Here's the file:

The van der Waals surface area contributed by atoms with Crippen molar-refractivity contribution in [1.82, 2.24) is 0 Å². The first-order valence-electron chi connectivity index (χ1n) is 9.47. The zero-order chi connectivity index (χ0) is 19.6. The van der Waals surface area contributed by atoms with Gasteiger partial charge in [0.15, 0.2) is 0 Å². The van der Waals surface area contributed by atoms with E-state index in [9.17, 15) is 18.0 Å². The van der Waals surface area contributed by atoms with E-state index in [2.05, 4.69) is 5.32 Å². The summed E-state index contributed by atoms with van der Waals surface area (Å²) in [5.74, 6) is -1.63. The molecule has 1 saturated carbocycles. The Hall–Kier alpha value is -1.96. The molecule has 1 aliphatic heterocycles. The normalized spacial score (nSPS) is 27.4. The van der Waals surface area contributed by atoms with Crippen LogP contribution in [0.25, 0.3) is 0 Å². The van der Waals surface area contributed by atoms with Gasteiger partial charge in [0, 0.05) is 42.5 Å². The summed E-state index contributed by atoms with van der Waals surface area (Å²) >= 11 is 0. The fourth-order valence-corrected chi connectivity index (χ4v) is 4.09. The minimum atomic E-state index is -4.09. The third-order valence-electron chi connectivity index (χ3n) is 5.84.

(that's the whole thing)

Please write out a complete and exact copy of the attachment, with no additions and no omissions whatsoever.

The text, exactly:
The van der Waals surface area contributed by atoms with Crippen molar-refractivity contribution in [1.82, 2.24) is 0 Å². The first-order valence-electron chi connectivity index (χ1n) is 9.47. The zero-order chi connectivity index (χ0) is 19.6. The van der Waals surface area contributed by atoms with Gasteiger partial charge in [0.15, 0.2) is 0 Å². The van der Waals surface area contributed by atoms with E-state index in [9.17, 15) is 18.0 Å². The van der Waals surface area contributed by atoms with E-state index in [2.05, 4.69) is 5.32 Å². The summed E-state index contributed by atoms with van der Waals surface area (Å²) in [5.74, 6) is -1.63. The molecule has 1 saturated carbocycles. The Hall–Kier alpha value is -1.96. The molecule has 1 aliphatic heterocycles. The normalized spacial score (nSPS) is 27.4. The van der Waals surface area contributed by atoms with Crippen LogP contribution in [0.25, 0.3) is 0 Å². The van der Waals surface area contributed by atoms with Gasteiger partial charge in [0, 0.05) is 42.5 Å². The summed E-state index contributed by atoms with van der Waals surface area (Å²) >= 11 is 0. The fourth-order valence-corrected chi connectivity index (χ4v) is 4.09. The minimum atomic E-state index is -4.09. The third-order valence-electron chi connectivity index (χ3n) is 5.84.